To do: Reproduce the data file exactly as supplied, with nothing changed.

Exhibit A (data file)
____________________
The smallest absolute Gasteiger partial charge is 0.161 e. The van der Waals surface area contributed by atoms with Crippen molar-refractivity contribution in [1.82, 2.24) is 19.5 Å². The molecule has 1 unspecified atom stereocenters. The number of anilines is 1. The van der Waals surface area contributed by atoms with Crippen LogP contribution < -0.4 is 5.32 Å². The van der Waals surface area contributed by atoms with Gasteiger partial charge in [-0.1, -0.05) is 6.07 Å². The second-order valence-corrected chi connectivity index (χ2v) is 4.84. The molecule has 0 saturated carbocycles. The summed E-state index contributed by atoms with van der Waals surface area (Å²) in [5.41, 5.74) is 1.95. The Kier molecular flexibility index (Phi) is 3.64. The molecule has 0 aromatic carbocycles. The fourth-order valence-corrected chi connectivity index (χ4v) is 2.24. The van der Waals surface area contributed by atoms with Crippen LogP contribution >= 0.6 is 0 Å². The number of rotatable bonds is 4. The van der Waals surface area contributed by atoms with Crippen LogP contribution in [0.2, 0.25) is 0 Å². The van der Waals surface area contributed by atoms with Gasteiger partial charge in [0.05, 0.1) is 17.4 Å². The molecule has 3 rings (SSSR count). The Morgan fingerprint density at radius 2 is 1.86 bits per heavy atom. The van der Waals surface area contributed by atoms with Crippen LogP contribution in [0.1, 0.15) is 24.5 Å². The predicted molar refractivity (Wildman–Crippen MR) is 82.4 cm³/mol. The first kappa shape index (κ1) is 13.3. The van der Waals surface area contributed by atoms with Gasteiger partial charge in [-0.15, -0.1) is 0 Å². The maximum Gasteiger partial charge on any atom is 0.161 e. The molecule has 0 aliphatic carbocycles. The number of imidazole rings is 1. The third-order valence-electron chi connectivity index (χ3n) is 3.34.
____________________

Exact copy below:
The smallest absolute Gasteiger partial charge is 0.161 e. The van der Waals surface area contributed by atoms with Crippen molar-refractivity contribution in [1.82, 2.24) is 19.5 Å². The molecule has 1 unspecified atom stereocenters. The number of anilines is 1. The van der Waals surface area contributed by atoms with Crippen LogP contribution < -0.4 is 5.32 Å². The van der Waals surface area contributed by atoms with Gasteiger partial charge in [-0.1, -0.05) is 6.07 Å². The second-order valence-corrected chi connectivity index (χ2v) is 4.84. The molecule has 0 saturated carbocycles. The summed E-state index contributed by atoms with van der Waals surface area (Å²) in [5.41, 5.74) is 1.95. The Kier molecular flexibility index (Phi) is 3.64. The molecule has 0 aromatic carbocycles. The fourth-order valence-corrected chi connectivity index (χ4v) is 2.24. The van der Waals surface area contributed by atoms with Crippen LogP contribution >= 0.6 is 0 Å². The number of rotatable bonds is 4. The van der Waals surface area contributed by atoms with Crippen LogP contribution in [0.2, 0.25) is 0 Å². The van der Waals surface area contributed by atoms with Gasteiger partial charge in [0.05, 0.1) is 17.4 Å². The molecule has 3 rings (SSSR count). The Morgan fingerprint density at radius 2 is 1.86 bits per heavy atom. The van der Waals surface area contributed by atoms with Crippen LogP contribution in [0.1, 0.15) is 24.5 Å². The predicted molar refractivity (Wildman–Crippen MR) is 82.4 cm³/mol. The first kappa shape index (κ1) is 13.3. The van der Waals surface area contributed by atoms with Gasteiger partial charge in [-0.15, -0.1) is 0 Å². The maximum Gasteiger partial charge on any atom is 0.161 e. The molecule has 0 aliphatic carbocycles. The number of imidazole rings is 1. The third-order valence-electron chi connectivity index (χ3n) is 3.34.